Two summers ago, I was having coffee with two mom friends when one of them suggested a novel idea. “What if,” she said, “we did a kid swap this summer? Each of us could watch all of our kids one day a week — take them to the park or at our house to play games or whatever — then each of us would have two free days without any kids. What do you think?”
Each of us has three children ranging from 3 to 14 years old. That would mean one day a week, we’d each be watching nine children. But then we’d have two days with no children. That sounded like an amazing plan.
So we put cooperative parenting into action. Before the week started, we’d figure out our work schedules (each of us works more than one part-time job) and decide which days we could take. Since the one mom who works out of the house worked 11 a.m. to 3 p.m., and the other two of us made our own schedules working at home, we decided 10:45 a.m. to 3:15 p.m. would be our kid swapping hours. We’d send lunches and snacks with our own kids, and make sure they had water bottles and sunscreen if they were going to be outside.
We weren’t sure how it would go. Would the kids get sick of each other? Would the beauty of two free days outweigh the chaos of a day with nine kids?
As it turned out, our fears were unfounded. We’ve just wrapped up our second kids-swapping summer, and literally the only thing we’d change about our arrangement is adding a 12-passenger van to the mix. We’ve had our swap days at parks, movie theaters, pools, and backyards. The kids play games and run around, sometimes all together, sometimes in small groups or pairs. The big kids help out with the little kids, and everyone wins.
At this point after doing it for two years, I’ve decided that three-way kid swapping is one of the greatest ideas anyone has ever come up with. Nine kids actually isn’t that difficult to have for half a day, since everyone has someone they can hang out with. And most of the time they play outside, so there’s actually very little hands-on work from us moms.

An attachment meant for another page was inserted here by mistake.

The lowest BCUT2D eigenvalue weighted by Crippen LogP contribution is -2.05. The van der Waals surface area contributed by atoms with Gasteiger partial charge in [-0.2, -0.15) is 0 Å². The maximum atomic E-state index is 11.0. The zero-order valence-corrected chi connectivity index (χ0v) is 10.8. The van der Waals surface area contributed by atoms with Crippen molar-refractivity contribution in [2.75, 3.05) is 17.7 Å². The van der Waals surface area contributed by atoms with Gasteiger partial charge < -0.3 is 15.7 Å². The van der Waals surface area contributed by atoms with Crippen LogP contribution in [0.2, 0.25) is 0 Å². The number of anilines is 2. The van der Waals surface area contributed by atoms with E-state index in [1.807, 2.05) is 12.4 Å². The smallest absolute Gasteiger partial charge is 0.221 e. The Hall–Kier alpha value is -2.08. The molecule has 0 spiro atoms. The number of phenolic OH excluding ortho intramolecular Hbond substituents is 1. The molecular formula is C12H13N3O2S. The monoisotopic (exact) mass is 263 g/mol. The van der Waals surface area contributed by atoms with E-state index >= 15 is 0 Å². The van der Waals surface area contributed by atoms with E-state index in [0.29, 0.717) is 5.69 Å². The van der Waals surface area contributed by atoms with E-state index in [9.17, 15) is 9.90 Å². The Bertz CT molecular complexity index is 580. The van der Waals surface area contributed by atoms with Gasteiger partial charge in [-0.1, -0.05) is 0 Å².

The kids exercise their creativity and ingenuity coming up with things to do. The other day, all but the very oldest kids spent almost the whole time playing Spirit Animals in our front entryway. All of our board games and cards are getting great use. They make up variations of hide-and-seek, organize contests like who can squat for the longest, and basically do the unstructured play everyone laments kids not doing these days.
Occasionally, one of us moms comes up with a fun activity involving science experiments or arts and crafts or sports equipment, but we’ve found that the kids come up with the most fun all on their own. They really don’t need us to tell them what to do. Nine kids, a cupboard of games, and free reign over the great outdoors seems to be plenty.
On rainy days or on the occasional afternoon when the wheels seem to be coming off the cart (it does happen once in a while), we’ll put on a show or a movie or let them play Wii for a bit. But most of the time, they don’t need the screens to keep the peace or beat boredom. These kid swap days have been awesome for our kids’ socialization and creativity.
And of course, they’ve been awesome for us moms. Two days a week of free childcare, knowing our kids are in good hands with good friends. Nine hours of uninterrupted work time. A quiet house that stays clean for at least a little bit. It’s glorious.
Cooperative parenting is the answer to so many woes, I tell you. I highly recommend finding two or three other like-minded families who are willing to kid swap and figure out a system that works for you. It’s definitely worth it.